Q – Why is a small Syrian town topping the world’s diplomacy agenda nowadays?
A – The town of Idlib, which is also the name of the province, is in the northwest of Syria and some 35 kilometers from the Turkish border. It is the stronghold of an array of Sunni jihadist groups. Among them, there are terrorist elements, some of which belong to Daesh (ISIL), which managed to escape Aleppo, Raqqa and Manbij, but mostly al-Qaeda-affiliated groups. International actors are divided over how to get rid of them, which could lead to a new stage to open in the seven-year Syrian war and the fight against terrorism.
Q – Why are countries divided over getting rid of the terrorists?
A – Countries are divided over how to get rid of the terrorists there. The Bashar al-Assad regime in Damascus is for a radical solution, recalling previous raids on other cities with methods including the use of chemical weapons, without separating terrorists from civilians. U.S. President Donald Trump has warned Russian President Vladimir Putin and Iranian President Hassan Rouhani, who are the main allies of Assad, against a large-scale military operation, emphasizing on refraining from using chemical weapons. Turkish President Tayyip Erdoğan, on the other hand, is also against a military operation, concerned of another wave of migration and a possible infiltration of terrorists into Turkey.
Q – How many terrorists are there?
A – Estimates of security units indicate the presence of 60,000 jihadist militants in the province, nearly 15,000 of them are in the category of “foreign terrorist fighters.” The estimates show around 600 of them are from European countries, some 6,000 from Chechnya and Russian Caucasus and some 7,000 from Central Asia, mostly Kyrgyzstan, Uzbekistan, Russia and China. If those terrorists manage to escape Idlib, they might want to go back to their countries and most probably use Turkish territory, which bothers Russia, China and, of course, Turkey.
Q – Does Turkey want to avoid a military action against terrorists?
A – No. Turkey wants to avoid a collateral damage that will cause civilian casualties and trigger another migration wave, which could put EU countries under pressure too. Turkish Foreign Minister Mevlüt Çavuşoğlu suggests terrorists should be separated from civilians through better cooperation between the spy agencies of countries that are involved in Syria. Turkey recently added Hayat Tahrir al-Sham (HTS) on its terrorist organizations list, in order to show its willingness to both the U.S. and Russia and also give time to those militants who would like to use their last chance to leave the terrorist group before an anti-terror operation.
Q – Which countries have presence in Syria?
A – Russia has a strong presence in Syria, as invited by Assad, an upgraded naval base in the Mediterranean port of Tartus and an air force base in Hmeymim, near Latakia, along with a heavy presence of its intelligence agency SVR. Iran has thousands of members of its Islamic Revolutionary Guards units and the Lebanese Hezbollah militia that it backs, again at the invitation of Damascus. The U.S. controls almost all of the Syrian territory in the east of the Euphrates River as a result of the ground support of the Syrian branch of the PKK, despite Turkey’s objection, which both countries consider a terrorist organization. The U.S. has the CIA and its special forces in Syria. Turkey has a military presence in two pockets along its borders, controlled by its army and the Free Syrian Army (FSA) militia through its intelligence agency, the National Intelligence Organization (MİT). Israel’s MOSSAD has intelligence from the Syria ground and carries out air raids on targets in Syria, claiming they are Iranian positions. And Saudi Arabia has a presence in the Syria theatre, not with its military but through intelligence services and huge amounts of money.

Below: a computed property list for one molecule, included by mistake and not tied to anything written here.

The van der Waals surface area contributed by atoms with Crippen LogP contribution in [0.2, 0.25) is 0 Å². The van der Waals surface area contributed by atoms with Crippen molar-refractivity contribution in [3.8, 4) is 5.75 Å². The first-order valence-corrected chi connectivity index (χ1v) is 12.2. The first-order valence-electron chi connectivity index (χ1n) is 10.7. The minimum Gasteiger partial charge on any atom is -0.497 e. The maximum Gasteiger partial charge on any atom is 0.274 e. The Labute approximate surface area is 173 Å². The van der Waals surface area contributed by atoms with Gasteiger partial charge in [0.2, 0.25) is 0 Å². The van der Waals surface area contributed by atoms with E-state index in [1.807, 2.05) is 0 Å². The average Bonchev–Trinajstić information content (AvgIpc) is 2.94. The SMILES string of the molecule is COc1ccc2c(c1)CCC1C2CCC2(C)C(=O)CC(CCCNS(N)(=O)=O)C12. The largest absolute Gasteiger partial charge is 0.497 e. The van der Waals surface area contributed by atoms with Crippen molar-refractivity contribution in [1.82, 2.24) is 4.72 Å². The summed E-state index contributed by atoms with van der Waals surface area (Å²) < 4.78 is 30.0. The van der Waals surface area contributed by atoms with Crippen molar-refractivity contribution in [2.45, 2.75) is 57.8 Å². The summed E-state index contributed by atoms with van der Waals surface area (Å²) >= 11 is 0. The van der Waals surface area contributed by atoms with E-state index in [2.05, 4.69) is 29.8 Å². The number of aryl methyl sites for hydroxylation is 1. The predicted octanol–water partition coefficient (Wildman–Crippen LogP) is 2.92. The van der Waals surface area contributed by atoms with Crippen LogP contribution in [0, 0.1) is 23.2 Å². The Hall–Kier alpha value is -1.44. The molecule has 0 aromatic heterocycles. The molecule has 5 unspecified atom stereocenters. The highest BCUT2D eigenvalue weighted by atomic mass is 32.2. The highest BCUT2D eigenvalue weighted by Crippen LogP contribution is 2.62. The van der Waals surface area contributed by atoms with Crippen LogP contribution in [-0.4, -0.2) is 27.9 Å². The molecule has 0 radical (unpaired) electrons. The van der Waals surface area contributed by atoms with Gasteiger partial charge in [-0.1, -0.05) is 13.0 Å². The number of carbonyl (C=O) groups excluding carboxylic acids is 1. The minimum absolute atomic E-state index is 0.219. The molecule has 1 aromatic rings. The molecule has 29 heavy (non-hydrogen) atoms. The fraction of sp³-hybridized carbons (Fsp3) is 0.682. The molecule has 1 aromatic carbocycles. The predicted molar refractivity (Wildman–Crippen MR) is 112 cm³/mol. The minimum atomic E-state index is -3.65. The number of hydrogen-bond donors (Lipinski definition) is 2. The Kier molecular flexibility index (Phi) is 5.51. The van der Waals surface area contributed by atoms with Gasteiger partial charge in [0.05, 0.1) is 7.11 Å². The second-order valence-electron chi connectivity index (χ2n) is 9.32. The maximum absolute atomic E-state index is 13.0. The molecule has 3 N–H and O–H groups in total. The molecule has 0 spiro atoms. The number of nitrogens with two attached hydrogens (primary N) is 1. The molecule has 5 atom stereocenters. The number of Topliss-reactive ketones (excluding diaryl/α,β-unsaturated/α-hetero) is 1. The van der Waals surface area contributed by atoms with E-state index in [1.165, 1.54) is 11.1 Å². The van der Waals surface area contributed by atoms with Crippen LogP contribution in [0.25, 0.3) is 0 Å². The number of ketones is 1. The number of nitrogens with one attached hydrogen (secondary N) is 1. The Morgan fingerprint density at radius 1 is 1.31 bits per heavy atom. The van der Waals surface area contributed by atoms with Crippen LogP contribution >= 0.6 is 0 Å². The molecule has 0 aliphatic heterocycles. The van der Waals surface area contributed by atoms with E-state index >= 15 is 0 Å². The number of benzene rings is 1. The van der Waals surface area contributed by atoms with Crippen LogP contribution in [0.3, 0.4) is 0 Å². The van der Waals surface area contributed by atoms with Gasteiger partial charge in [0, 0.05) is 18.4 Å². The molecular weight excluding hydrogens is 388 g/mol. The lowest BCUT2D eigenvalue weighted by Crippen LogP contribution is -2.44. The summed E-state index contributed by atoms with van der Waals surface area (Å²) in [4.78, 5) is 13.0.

Q – What do these countries want?
A – Turkey thinks Assad must go, but a Baathist regime could take part in a transition within the territorial unity of Syria, which means no Kurdish autonomy there. Russia thinks a federate solution could be better for Syria with limited autonomy for Kurds and Sunnis, as well as the Alawite core of the regime. The U.S. wants to stay on the ground until it is sure Daesh is completely defeated and prefers a fair representation of Sunnis and Kurds in Damascus rather than regime change. Iran wants to stay in Syria for as long as possible, after increasing its influence over Iraq thanks to the U.S. invasion. Iran also wants to have a Shiite corridor to the Mediterranean through Syria and Lebanon. But Saudi Arabia doesn’t want that. Riyadh wants to support Sunnis in Syria, but at the same time pours money into the fight against Sunni-dominated terrorist groups. Israel, on the other hand, doesn’t want Iran in Syria and wants a weaker Syria, regardless of who rules it.
Q – When can the crisis be solved?
A – It depends on the results of the Astana group’s talks in Tehran. On Sept. 6, the foreign ministers of Russia, Turkey and Iran are going to meet, and on Sept. 7, the countries’ leaders will meet to discuss Idlib, possibly linking it with the Geneva talks for the future of Syria. Turkey is the only NATO member in the group. The U.S. is not sending any observers to Tehran, unlike the EU and the U.N. All eyes are now on the Tehran meeting on Idlib.